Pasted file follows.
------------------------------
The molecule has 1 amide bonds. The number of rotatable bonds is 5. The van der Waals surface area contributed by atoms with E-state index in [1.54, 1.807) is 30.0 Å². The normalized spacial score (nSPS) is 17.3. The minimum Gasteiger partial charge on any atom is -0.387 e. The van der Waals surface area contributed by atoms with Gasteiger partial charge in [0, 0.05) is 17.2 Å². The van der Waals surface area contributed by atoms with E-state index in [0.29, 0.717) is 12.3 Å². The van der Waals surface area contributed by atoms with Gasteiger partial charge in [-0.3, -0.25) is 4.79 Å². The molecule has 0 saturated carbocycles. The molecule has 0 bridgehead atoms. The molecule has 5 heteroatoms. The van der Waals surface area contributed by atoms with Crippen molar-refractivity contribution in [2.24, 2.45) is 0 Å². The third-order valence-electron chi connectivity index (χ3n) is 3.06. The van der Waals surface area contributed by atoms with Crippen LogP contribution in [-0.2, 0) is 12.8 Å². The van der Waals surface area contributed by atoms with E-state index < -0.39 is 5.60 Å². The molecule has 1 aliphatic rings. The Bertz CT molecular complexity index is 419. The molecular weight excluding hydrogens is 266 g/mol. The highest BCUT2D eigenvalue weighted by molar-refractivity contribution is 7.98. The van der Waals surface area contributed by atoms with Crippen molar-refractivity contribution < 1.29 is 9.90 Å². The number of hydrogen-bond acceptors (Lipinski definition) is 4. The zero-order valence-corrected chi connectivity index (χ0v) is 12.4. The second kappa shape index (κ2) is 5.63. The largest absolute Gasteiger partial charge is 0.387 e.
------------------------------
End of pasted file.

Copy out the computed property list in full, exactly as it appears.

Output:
The molecule has 1 amide bonds. The number of rotatable bonds is 5. The van der Waals surface area contributed by atoms with E-state index in [1.54, 1.807) is 30.0 Å². The normalized spacial score (nSPS) is 17.3. The minimum Gasteiger partial charge on any atom is -0.387 e. The van der Waals surface area contributed by atoms with Gasteiger partial charge in [0, 0.05) is 17.2 Å². The van der Waals surface area contributed by atoms with E-state index in [0.29, 0.717) is 12.3 Å². The van der Waals surface area contributed by atoms with Gasteiger partial charge in [-0.3, -0.25) is 4.79 Å². The molecule has 0 saturated carbocycles. The molecule has 0 bridgehead atoms. The molecule has 5 heteroatoms. The van der Waals surface area contributed by atoms with Crippen molar-refractivity contribution in [2.24, 2.45) is 0 Å². The third-order valence-electron chi connectivity index (χ3n) is 3.06. The van der Waals surface area contributed by atoms with Crippen LogP contribution in [-0.2, 0) is 12.8 Å². The van der Waals surface area contributed by atoms with E-state index < -0.39 is 5.60 Å². The molecule has 1 aliphatic rings. The Bertz CT molecular complexity index is 419. The molecular weight excluding hydrogens is 266 g/mol. The highest BCUT2D eigenvalue weighted by molar-refractivity contribution is 7.98. The van der Waals surface area contributed by atoms with Crippen molar-refractivity contribution < 1.29 is 9.90 Å². The number of hydrogen-bond acceptors (Lipinski definition) is 4. The zero-order valence-corrected chi connectivity index (χ0v) is 12.4. The second kappa shape index (κ2) is 5.63. The largest absolute Gasteiger partial charge is 0.387 e.